Government in Jordan and The Museum of Parliamentary Life

The Museum of Parliamentary Life is a small museum, especially when you consider that most of the space is taken up by the former legislative chamber, offices for the head of the Senate and the speaker of Parliament, and the reception hall. I have walked by it often, and usually there are school buses there. After the new Parliament Building was finished, this building drifted a while. In 2010, however, the museum was organized to teach students and other visitors about the establishment and progression of independent government in Jordan.

King Abdullah I Bin al-Hussein declared independence from this place, establishing the Hashemite Kingdom of Jordan on May 25, 1946. From 1947 until 1978, it was used for the National Assembly meetings, and it was where King Tala Bin Abdullah and King Hussein Bin Talal took their oaths of office. (“Bin” means “son of.”)

The displays in the museum portion illustrate the history well, and it is worth the visit if you are in Jordan and want to understand more about Jordan’s evolution.

Jordan’s government is based on a Constitution adopted in 1952. The King remains very powerful, but the government has evolved, and some changes were made in 2011 during the Arab Spring movement. The King has supported these changes.

There are three branches of government in Jordan: Executive, Legislative, and Judicial. The King is the Head of State, Commander in Chief of the armed forces, and retains the power to veto laws, among others. The King appoints the Prime Minister, who is the Head of Government and the head of security directorate. (I haven’t found a definition for the security directorate yet.) The PM works with the Cabinet to form policies and laws for the improvement of the country. The King used to appoint the Cabinet Ministers, but they are directly elected by the people since 2011.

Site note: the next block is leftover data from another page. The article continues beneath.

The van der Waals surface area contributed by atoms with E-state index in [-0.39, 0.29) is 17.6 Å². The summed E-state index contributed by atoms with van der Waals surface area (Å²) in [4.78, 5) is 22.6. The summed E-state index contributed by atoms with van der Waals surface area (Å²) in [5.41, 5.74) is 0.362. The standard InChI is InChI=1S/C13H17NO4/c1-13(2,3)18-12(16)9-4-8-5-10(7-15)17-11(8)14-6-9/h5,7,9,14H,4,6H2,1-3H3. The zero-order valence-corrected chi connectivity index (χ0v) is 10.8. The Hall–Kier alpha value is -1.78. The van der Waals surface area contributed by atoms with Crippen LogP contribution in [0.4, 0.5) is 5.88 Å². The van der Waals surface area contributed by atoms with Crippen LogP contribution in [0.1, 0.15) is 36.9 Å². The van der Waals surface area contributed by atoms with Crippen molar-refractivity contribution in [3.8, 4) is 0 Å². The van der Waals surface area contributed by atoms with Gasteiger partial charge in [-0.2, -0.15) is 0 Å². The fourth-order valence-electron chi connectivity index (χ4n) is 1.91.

The Legislative Branch is called the “Majlis al-Umma,” and is made up of two branches, the Chamber of Deputies and the Assembly of Senators. The Chamber of Deputies has 130 members and is directly elected by the citizens to a 4-year term. Fifteen of the seats are reserved for women, and these seats are elected by a Special Electoral College. Nine seats are reserved for Christians and three for Circassians. The Chamber of Deputies can approve, reject, or amend legislation, but does not initiate laws. The Assembly of Senators has 65 members who are appointed by the King to a 4-year term.

The importance of the Chamber of Deputies is that the Assembly of Senators or the Cabinet Ministers or both can be dismissed by a two-thirds vote by the Deputies.

Although Jordan is peaceful now, it has been a sometimes bumpy road. King Abdullah I was assassinated in 1951 by Palestinian guerrillas who viewed his annexation of the West Bank as cooperation with European powers in carving up Palestine. There was the “Black September” civil war in 1970, when thousands were killed in an uprising. There were protests in 2010 and 2011 during the Arab Spring uprisings in the area. And in September 2013, one representative in the Chamber of Deputies tried to shoot a colleague with his assault rifle while on the Parliamentary premises.

None of this was evident when I visited the Jordanian Parliament, in my next post.

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